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San Francisco by Richard Connema

Sockdology Presented at Marin Theatre

Also see Richard's review of This is Our Youth


Have you ever wondered what happened backstage at the Ford Theatre after President Lincoln was assassinated by John Wilkes Booth? Needless to say, since Mr. Booth was a well known actor, all actors were suspected as being part of a conspiracy. Playwright Jeffrey Hatcher attempts to answer that question in his play Sockdology. The Marin Theatre has presented the west coast premier of this historical play and the production is interesting and well acted.

Jeffrey Hatcher is primarily known as the co-author of the hilarious musical Everything's Ducky and the sole author of a new version of Henry James' Turn of the Screw. Mr. Hatcher had an excellent idea in dramatizing that fateful night and he makes an interesting recreation of the events of the night of April 15, 1865. The interrogation of the actors is well done in the second act and there is a certain amount of mystery, as most of the actors have something to hide. Their secrets and their manipulations, under the glare of Secretary of War Edwin Stanton's hard questioning, causes chaos in their ranks.

The first act is mostly in a comic vein, as the actors of Laura Keene's troupe banter back and forth with petty jealousy among themselves. The second act turns more serious when Mr. Stanton becomes the "bad cop" in questioning the actors. The phrase that the actor used just as Lincoln was shot is used several times through the play: "sockdolager." It was, at the time, a slang boxing term for a stunning blow, and Mr. Stanton thinks it could have been a key word for the assassin to enter the presidential box to kill Mr. Lincoln.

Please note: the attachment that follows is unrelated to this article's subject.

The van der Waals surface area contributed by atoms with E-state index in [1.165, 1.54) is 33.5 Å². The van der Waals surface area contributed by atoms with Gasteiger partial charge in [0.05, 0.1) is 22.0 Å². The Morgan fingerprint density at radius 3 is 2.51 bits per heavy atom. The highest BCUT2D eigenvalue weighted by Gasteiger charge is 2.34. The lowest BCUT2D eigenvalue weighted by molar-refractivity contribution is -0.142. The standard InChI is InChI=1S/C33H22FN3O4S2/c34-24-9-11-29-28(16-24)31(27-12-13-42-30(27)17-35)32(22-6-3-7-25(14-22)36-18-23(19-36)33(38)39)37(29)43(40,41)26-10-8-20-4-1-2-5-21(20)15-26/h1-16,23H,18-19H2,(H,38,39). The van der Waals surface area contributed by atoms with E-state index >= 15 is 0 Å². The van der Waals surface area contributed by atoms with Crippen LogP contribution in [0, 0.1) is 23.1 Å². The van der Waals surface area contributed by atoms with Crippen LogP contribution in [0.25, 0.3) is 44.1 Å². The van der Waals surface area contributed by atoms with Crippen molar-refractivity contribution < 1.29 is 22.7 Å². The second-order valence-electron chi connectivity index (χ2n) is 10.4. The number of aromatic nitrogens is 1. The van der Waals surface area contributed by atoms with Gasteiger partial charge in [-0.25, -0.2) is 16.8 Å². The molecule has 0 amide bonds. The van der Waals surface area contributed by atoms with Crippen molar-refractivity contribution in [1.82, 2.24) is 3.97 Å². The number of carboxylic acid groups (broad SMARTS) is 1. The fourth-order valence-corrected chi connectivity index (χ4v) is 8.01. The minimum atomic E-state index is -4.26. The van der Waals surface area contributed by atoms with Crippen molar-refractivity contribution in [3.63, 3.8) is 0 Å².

Amy Resnick plays the company's leader Laura Keene, an old time theatrical lady of the stage with a voice that was well trained in melodramatic acting. She gives a sharp performance throughout the entire play. Mark Philips plays her assistant and gives his usual good performance as a somewhat weak actor. Will Marchetti gives a strong performance as Edwin Stanton and he is very zealous as the authority figure when he interrogates the actors either from the stage or from the aisles of the theater. Michael James who played a southern actor gives a very cultured performance. The rest of the cast is adequate in their roles.

The direction by David Dower is interesting. He is able to maintain the tension of the play, especially in the second act, and he allows his actors to leave the confines of the stage occasionally. Kate Boyd's set gives a flavor of the backstage at Ford Theater even to the point of having gaslight chandeliers in the auditorium. The costumes by Cass Carpeter are authentic. It is a good production and it gives a fascinating insight into the assassination of Mr. Lincoln.

Sockdology closed on February 10th. Marin Theatre Company's next production will be Eugene O'Neill's The Hairy Ape. It opens on March 13 and runs through April 7. Tickets range from $24 to $40 and they can be obtained by calling (415)388-5208 or online at www.marintheatre.com.


Cheers - and be sure to check the lineup of great shows this season in the San Francisco area


- Richard Connema



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